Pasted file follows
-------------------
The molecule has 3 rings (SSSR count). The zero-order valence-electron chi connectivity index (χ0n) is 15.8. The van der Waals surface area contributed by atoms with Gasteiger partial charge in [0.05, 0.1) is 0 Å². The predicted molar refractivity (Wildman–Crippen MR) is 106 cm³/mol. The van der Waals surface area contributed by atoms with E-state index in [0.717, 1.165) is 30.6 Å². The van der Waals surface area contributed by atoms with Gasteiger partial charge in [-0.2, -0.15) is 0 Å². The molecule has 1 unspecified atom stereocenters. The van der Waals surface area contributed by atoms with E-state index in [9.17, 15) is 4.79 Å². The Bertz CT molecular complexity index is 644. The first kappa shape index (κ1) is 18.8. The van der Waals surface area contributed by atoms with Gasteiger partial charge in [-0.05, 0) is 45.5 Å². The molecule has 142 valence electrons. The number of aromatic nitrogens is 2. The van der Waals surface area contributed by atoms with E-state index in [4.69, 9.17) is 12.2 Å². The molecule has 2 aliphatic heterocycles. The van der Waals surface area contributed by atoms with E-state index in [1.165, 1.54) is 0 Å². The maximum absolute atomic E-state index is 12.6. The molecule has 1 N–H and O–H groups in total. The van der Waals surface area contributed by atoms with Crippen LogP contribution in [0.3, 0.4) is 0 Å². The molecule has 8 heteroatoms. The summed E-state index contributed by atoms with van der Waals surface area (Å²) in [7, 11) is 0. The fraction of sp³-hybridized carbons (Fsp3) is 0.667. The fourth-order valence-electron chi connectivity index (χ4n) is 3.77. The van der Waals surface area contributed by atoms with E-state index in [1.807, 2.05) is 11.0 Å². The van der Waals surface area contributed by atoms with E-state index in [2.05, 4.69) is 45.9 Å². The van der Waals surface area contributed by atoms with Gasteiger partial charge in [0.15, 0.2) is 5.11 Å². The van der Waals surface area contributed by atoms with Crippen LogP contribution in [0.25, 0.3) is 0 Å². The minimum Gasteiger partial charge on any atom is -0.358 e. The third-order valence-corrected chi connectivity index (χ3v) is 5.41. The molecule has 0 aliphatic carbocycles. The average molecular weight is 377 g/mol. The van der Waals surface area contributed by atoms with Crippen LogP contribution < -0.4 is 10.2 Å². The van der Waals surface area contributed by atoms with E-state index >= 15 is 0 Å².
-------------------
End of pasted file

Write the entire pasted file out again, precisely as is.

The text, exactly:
The molecule has 3 rings (SSSR count). The zero-order valence-electron chi connectivity index (χ0n) is 15.8. The van der Waals surface area contributed by atoms with Gasteiger partial charge in [0.05, 0.1) is 0 Å². The predicted molar refractivity (Wildman–Crippen MR) is 106 cm³/mol. The van der Waals surface area contributed by atoms with E-state index in [0.717, 1.165) is 30.6 Å². The van der Waals surface area contributed by atoms with Gasteiger partial charge in [-0.2, -0.15) is 0 Å². The molecule has 1 unspecified atom stereocenters. The van der Waals surface area contributed by atoms with E-state index in [9.17, 15) is 4.79 Å². The Bertz CT molecular complexity index is 644. The first kappa shape index (κ1) is 18.8. The van der Waals surface area contributed by atoms with Gasteiger partial charge in [-0.05, 0) is 45.5 Å². The molecule has 142 valence electrons. The number of aromatic nitrogens is 2. The van der Waals surface area contributed by atoms with E-state index in [4.69, 9.17) is 12.2 Å². The molecule has 2 aliphatic heterocycles. The van der Waals surface area contributed by atoms with E-state index in [1.165, 1.54) is 0 Å². The maximum absolute atomic E-state index is 12.6. The molecule has 1 N–H and O–H groups in total. The van der Waals surface area contributed by atoms with Crippen LogP contribution in [0.3, 0.4) is 0 Å². The molecule has 8 heteroatoms. The summed E-state index contributed by atoms with van der Waals surface area (Å²) in [7, 11) is 0. The fraction of sp³-hybridized carbons (Fsp3) is 0.667. The fourth-order valence-electron chi connectivity index (χ4n) is 3.77. The van der Waals surface area contributed by atoms with E-state index in [1.807, 2.05) is 11.0 Å². The van der Waals surface area contributed by atoms with E-state index in [2.05, 4.69) is 45.9 Å². The van der Waals surface area contributed by atoms with Gasteiger partial charge in [0.15, 0.2) is 5.11 Å². The van der Waals surface area contributed by atoms with Crippen LogP contribution in [0.25, 0.3) is 0 Å². The minimum Gasteiger partial charge on any atom is -0.358 e. The third-order valence-corrected chi connectivity index (χ3v) is 5.41. The molecule has 0 aliphatic carbocycles. The average molecular weight is 377 g/mol. The van der Waals surface area contributed by atoms with Crippen LogP contribution < -0.4 is 10.2 Å². The van der Waals surface area contributed by atoms with E-state index >= 15 is 0 Å².